The first survey (March-April 2021) highlighted that a majority of hoteliers foresee a change in the nature of the customer base and are ready to collaborate with urban players like tourism operators to better exploit the assets of the cities in which their establishment is located. They understand that personalization and flexibility will be key to meet their clients’ needs and improve their experience, whether it be by creating new offers or implementing new business models, such as providing areas for teleworkers, accommodating medical patients, considering hybrid models or offering new services. Even though these results reflect the situation within Switzerland, the issues and potential solutions mentioned are international and shared by hoteliers worldwide.
Following the survey, an ideas contest was launched (May 2021) to involve the public and students (HES-SO Valais-Wallis and EHL) to share their vision of the future of the business hotel industry, as well as their expectations as potential clients. Their proposals included new business models, new packages, new room usage, putting an emphasis on new trends and needs such as offering immersive activities or creating an eco-friendly environment within and around the hotel. The most popular ideas were thus the reallocation of rooms (and hence targeting new kinds of clients) and the restructuration of current free spaces as co-working spaces.
Additionally, three think tanks made up of professionals from the hotel industry and relative sectors met over various workshops. The ideas discussed were relative to the concept of hybridization, and participants agreed that the traditional business model of city hotels is outmoded and that a diversification of their offer is mandatory. All the outputs converged towards a similar point, which is that the hotel should go back to being a place full of life and multifunctional. Hoteliers could for example offer non-room products and services as USPs by welcoming external businesses (pop-up concepts: hairdresser, bakery, etc.) or create offers oriented towards all types of client (birthdays, events, etc.).
Major trends for business hotels
The common vision addressing the future of the hotel industry by 2030 describes it as a mix between international, regional and local hotel industry, with services oriented towards health, social, wellness and economy. Hotel services of the future will be “uberized”, meaning that the services will be provided on-demand. Giving more flexibility to the clients and enabling them to personalize their experience will thus become critical, while every space or service provided by a hotel shall be marketable. In short, clients will choose what they need and pay for what they use.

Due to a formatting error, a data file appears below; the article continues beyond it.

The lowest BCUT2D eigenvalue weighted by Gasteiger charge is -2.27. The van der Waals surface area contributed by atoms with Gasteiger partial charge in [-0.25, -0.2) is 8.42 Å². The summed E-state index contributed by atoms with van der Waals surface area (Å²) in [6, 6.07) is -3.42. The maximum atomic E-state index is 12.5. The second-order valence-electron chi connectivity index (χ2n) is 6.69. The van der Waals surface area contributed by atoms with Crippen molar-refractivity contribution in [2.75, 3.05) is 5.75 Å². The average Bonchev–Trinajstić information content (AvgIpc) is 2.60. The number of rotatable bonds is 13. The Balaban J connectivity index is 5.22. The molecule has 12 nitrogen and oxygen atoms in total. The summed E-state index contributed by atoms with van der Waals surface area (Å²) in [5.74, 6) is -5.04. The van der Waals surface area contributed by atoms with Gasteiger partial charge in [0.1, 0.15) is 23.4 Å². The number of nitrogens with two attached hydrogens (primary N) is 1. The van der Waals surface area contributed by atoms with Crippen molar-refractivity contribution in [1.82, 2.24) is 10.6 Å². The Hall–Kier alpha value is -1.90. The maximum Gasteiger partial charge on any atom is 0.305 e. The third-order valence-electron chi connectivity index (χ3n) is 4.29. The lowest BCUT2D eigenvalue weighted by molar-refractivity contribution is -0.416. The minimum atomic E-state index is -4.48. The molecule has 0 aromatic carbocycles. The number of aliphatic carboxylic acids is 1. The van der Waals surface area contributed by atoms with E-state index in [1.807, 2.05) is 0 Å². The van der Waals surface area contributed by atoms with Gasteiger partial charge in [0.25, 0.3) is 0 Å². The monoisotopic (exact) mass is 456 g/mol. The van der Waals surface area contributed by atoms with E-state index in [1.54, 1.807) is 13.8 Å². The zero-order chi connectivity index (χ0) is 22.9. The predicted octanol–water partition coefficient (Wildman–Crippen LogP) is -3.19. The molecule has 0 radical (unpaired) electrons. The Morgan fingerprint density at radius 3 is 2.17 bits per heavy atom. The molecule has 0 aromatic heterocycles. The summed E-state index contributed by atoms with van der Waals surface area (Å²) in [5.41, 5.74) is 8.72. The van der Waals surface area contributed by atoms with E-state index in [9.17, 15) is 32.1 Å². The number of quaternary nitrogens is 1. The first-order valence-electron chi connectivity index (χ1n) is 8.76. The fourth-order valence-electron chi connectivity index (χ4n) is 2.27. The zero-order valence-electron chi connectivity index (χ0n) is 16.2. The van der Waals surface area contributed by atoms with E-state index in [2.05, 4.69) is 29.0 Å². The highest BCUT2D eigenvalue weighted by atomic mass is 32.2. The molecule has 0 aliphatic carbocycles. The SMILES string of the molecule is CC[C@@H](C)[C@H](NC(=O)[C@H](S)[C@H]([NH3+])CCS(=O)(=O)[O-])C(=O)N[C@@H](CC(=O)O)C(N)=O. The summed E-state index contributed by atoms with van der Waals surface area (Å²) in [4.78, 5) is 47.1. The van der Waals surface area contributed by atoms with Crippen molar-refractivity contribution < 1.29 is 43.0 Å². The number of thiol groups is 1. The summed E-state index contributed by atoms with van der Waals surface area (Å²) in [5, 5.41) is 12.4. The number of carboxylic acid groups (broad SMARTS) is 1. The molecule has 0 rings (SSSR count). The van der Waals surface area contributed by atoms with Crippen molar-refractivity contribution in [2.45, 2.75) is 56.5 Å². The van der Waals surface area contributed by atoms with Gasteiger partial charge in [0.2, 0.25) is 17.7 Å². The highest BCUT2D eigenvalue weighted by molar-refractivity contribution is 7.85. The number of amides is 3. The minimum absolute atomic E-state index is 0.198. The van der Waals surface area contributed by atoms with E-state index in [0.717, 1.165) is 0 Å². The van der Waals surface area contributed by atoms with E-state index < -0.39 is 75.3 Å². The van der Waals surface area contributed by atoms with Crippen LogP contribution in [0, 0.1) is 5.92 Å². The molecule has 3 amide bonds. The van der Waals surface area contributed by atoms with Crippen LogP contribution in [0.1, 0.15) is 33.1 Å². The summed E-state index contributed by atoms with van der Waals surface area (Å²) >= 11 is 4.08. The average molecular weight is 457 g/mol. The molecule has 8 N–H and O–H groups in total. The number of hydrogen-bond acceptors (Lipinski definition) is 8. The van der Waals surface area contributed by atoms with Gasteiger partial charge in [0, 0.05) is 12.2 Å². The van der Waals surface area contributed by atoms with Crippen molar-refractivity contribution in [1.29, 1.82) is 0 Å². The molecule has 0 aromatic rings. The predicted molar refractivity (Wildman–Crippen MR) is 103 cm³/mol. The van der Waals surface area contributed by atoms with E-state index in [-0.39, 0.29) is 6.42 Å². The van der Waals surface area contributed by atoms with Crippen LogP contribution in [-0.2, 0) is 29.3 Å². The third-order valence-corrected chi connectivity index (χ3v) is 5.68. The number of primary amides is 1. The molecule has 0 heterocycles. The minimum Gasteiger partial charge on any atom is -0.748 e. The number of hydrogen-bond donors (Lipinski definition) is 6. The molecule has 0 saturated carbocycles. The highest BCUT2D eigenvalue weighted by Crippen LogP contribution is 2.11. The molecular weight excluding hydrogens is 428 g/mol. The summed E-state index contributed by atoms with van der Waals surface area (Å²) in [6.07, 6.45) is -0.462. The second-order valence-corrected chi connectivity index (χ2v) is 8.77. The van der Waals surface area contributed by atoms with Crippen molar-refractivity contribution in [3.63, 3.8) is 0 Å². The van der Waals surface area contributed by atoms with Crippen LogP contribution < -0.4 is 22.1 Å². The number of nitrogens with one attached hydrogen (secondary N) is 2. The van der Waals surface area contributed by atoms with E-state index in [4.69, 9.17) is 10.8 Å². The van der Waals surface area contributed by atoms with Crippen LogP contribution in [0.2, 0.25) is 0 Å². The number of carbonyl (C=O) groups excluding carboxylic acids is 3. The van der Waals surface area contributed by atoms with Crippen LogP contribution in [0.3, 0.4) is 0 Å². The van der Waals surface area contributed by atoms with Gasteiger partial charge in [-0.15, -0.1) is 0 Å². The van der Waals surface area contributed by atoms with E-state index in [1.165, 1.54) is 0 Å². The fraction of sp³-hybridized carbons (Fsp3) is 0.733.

Four major recurring trends regarding the future of the business hotel industry were identified:
1.The hotel becoming a “Coeur de quartier”, a place open to the neighborhood.
2.The hotel as a hybrid, flexible and quickly adaptable place.
3.The hotel offering co-working spaces and relative services.
4. The hotel as a destination where activities and events take place.
The trends above are all relative to the hotel becoming a place of interest and attraction, where people feel the will to gather, whether it be for locals who want to have a meeting point close-by, professionals seeking to work in a pleasant environment, businesses expecting specific services, or tourists and locals wishing to experience something new, fun and authentic.
The target is no longer the business client, and the hotel does no longer represent a simple place to sleep. It wants to become essential and be open to everyone: families, locals, leisure tourists, business tourists, students, workers, etc. By doing so, the hotel aims to respond to every client’s need, hence the necessity to adopt flexible strategies, as well as personalizing the experience of its customers.
A promising transition for hotels
Hotels worldwide may thus go further than just hosting people by becoming a place that welcomes everyone, whether they intend to stay for one hour, one day, overnight or much longer. This flexibility and the diversification of the offers will surely attract new clients and make it possible to meet their needs. Rooms will no longer serve at night only, but will be adapted in ways that will enable a wide range of activities. Bearing in mind that the industry has already shifted, hoteliers must take a leap of faith and embrace this change now if they intend to survive in this new, competitive and yet exciting era that will shape the future of this industry. In the end, the variety and amount of the ideas generated actually reflects the resilience of the industry and its businesses, which itself echoes a promising transition.
Sarah de Vantéry, Research Assistant at EHL; Dr Alessandro Inversini, Associate Professor at EHL